Generally speaking, the term “child custody” refers to various rights that a parent or parents may have in relation to their child or children. These rights may include:
- Rights to have the child live with them (“physical custody” rights)
- Rights to make important decisions on behalf of the child (“legal custody” rights)
- Rights to visit the child (“visitation” rights); and
- Various other rights.
These types of determinations typically come into play in a divorce or legal separation situation. In many cases, one parent (the “custodial” parent), will spend more time with the child and the child may live with them for a majority of the time.
The other parent (the “noncustodial” parent), may have limited custody rights, and may have some visitation rights with the child (for instance, visitation with the child on weekends or every other weekend).
These details all depend on various factors and elements, which the court will decide and set into motion in a child custody order.
The term “status quo” generally refers to the current status of matters. For child custody, “status quo” refers to the parental arrangement before the actual child custody hearings. Often, parents have separated and already created custody arrangements before the official divorce. For instance, the child or children may already be living with one parent before they even file for divorce.
Some custody issues that parents may have decided prior to official divorce and child custody proceedings include:
- When the children should live with which parent;
- How long the child should stay with each parent;
- Where the child should go during which holidays;
- Which parent is in charge of making decisions for the child; and
- Various other decisions that depend on the circumstances of the case.
A court child custody order that contains a “presumption in favor of the status quo” means that the custody arrangements that were present before the formal custody hearings are preserved. This is because the guiding principle behind child custody arrangements is whatever that is in “the best interests of the child.” This means that all decisions and determinations are made by prioritizing the needs and background of the child, not necessarily the desires of the parents.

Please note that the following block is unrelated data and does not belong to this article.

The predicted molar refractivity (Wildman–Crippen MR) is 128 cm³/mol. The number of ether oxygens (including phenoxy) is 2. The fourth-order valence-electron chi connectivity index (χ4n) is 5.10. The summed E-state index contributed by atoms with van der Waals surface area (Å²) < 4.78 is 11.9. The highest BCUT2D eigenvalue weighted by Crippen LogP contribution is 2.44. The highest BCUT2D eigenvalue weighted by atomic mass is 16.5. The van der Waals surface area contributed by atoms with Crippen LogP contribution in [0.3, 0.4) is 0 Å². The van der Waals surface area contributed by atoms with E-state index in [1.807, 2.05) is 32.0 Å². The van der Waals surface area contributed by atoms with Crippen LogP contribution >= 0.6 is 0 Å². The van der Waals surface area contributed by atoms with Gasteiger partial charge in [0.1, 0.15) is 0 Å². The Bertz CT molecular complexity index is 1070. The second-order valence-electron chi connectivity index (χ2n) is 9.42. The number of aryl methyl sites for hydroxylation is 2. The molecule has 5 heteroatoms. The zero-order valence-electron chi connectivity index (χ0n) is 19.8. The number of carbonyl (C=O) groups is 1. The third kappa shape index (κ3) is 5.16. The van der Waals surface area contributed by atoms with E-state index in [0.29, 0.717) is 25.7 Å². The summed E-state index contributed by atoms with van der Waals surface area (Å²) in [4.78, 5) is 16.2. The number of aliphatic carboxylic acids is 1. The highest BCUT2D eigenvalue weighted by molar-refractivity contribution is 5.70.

Thus, if the child has become accustomed to a particular arrangement or the way the arrangement was before divorce filings, then it may be disruptive to the child to change the arrangement.
For instance, suppose that prior to a divorce filing, the child was living for some time with their father. In a child custody hearing that preserves the status quo, the court may choose to grant a majority of the custody rights to the child’s father.
This will be done so as not to disrupt the arrangement that the child has gotten used to. This is especially important in cases where the child is still very young, or where they have special needs or requirements.
However, in some cases, the status quo can be changed if the judge determines that the present custody arrangement is not suitable for the child. This can occur when any of the following situations or issues occur:
- One of the parents has committed abuse, acts of violence, or other violations against the other parent or the child (or against other members of the family living with them);
- A new law regarding child custody arrangements has been passed in the state or area;
- The status quo arrangement is no longer practical for the child (such as if one of the parents moves or relocates to a different city or state); and/or
- There is evidence that the child’s needs are better served by a different child custody/visitation arrangement.
Each state’s law differs on when a status quo custody arrangement can be changed. Typically, however, a judge will make a child custody determination after taking a comprehensive look at the situation the child is in.
Consequently, it is also possible that an existing custody arrangement may be changed according to a judge’s particular order. It is also possible to change the custody arrangement after divorce or after other proceedings.
It is important to note that if you feel there is a need to have a child custody order modified, then you should contact the court and receive the court’s approval first. Violations can occur if you attempt to change the custody order without first obtaining a child custody modification.
If you violate the child custody order before a modification is ordered, then you can face serious consequences and can hurt your petition for modification. It is always best to be patient, and if you fear that your child may be in immediate harm then you should contact the local police/authorities.
Changing a status quo order depends on the child custody laws are in your particular state (they can be different from state to state). In order to determine which are the applicable laws in your state, speak with an experienced child custody attorney in your area today. Your attorney can provide legal guidance, advice, and representation when it comes to matters involving the status quo in a child custody arrangement.